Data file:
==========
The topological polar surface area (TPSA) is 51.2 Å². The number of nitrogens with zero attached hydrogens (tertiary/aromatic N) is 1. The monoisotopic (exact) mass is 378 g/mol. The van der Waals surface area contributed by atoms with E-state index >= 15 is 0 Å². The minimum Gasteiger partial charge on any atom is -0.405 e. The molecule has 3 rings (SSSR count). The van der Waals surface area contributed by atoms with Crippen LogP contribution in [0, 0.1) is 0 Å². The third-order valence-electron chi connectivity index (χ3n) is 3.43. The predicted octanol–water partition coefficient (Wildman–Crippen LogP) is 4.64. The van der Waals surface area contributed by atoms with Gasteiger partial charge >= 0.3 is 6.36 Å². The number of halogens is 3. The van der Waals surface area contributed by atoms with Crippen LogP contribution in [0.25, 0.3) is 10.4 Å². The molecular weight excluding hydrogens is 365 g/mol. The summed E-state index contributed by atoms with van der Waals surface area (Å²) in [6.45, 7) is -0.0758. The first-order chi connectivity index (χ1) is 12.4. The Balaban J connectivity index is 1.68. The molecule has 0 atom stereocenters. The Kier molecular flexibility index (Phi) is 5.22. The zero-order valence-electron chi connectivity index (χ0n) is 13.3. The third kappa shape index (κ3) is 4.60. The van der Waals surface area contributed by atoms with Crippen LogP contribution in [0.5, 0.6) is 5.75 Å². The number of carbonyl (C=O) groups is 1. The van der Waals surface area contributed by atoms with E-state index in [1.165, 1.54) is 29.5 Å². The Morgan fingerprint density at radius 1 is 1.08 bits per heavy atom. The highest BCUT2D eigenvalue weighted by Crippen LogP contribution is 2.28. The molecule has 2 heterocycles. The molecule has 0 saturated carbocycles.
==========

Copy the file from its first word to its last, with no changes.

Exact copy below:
The topological polar surface area (TPSA) is 51.2 Å². The number of nitrogens with zero attached hydrogens (tertiary/aromatic N) is 1. The monoisotopic (exact) mass is 378 g/mol. The van der Waals surface area contributed by atoms with E-state index >= 15 is 0 Å². The minimum Gasteiger partial charge on any atom is -0.405 e. The molecule has 3 rings (SSSR count). The van der Waals surface area contributed by atoms with Crippen LogP contribution in [0, 0.1) is 0 Å². The third-order valence-electron chi connectivity index (χ3n) is 3.43. The predicted octanol–water partition coefficient (Wildman–Crippen LogP) is 4.64. The van der Waals surface area contributed by atoms with Gasteiger partial charge >= 0.3 is 6.36 Å². The number of halogens is 3. The van der Waals surface area contributed by atoms with Crippen LogP contribution in [0.25, 0.3) is 10.4 Å². The molecular weight excluding hydrogens is 365 g/mol. The summed E-state index contributed by atoms with van der Waals surface area (Å²) in [6.45, 7) is -0.0758. The first-order chi connectivity index (χ1) is 12.4. The Balaban J connectivity index is 1.68. The molecule has 0 atom stereocenters. The Kier molecular flexibility index (Phi) is 5.22. The zero-order valence-electron chi connectivity index (χ0n) is 13.3. The third kappa shape index (κ3) is 4.60. The van der Waals surface area contributed by atoms with Crippen LogP contribution in [0.5, 0.6) is 5.75 Å². The number of carbonyl (C=O) groups is 1. The van der Waals surface area contributed by atoms with E-state index in [1.165, 1.54) is 29.5 Å². The Morgan fingerprint density at radius 1 is 1.08 bits per heavy atom. The highest BCUT2D eigenvalue weighted by Crippen LogP contribution is 2.28. The molecule has 2 heterocycles. The molecule has 0 saturated carbocycles.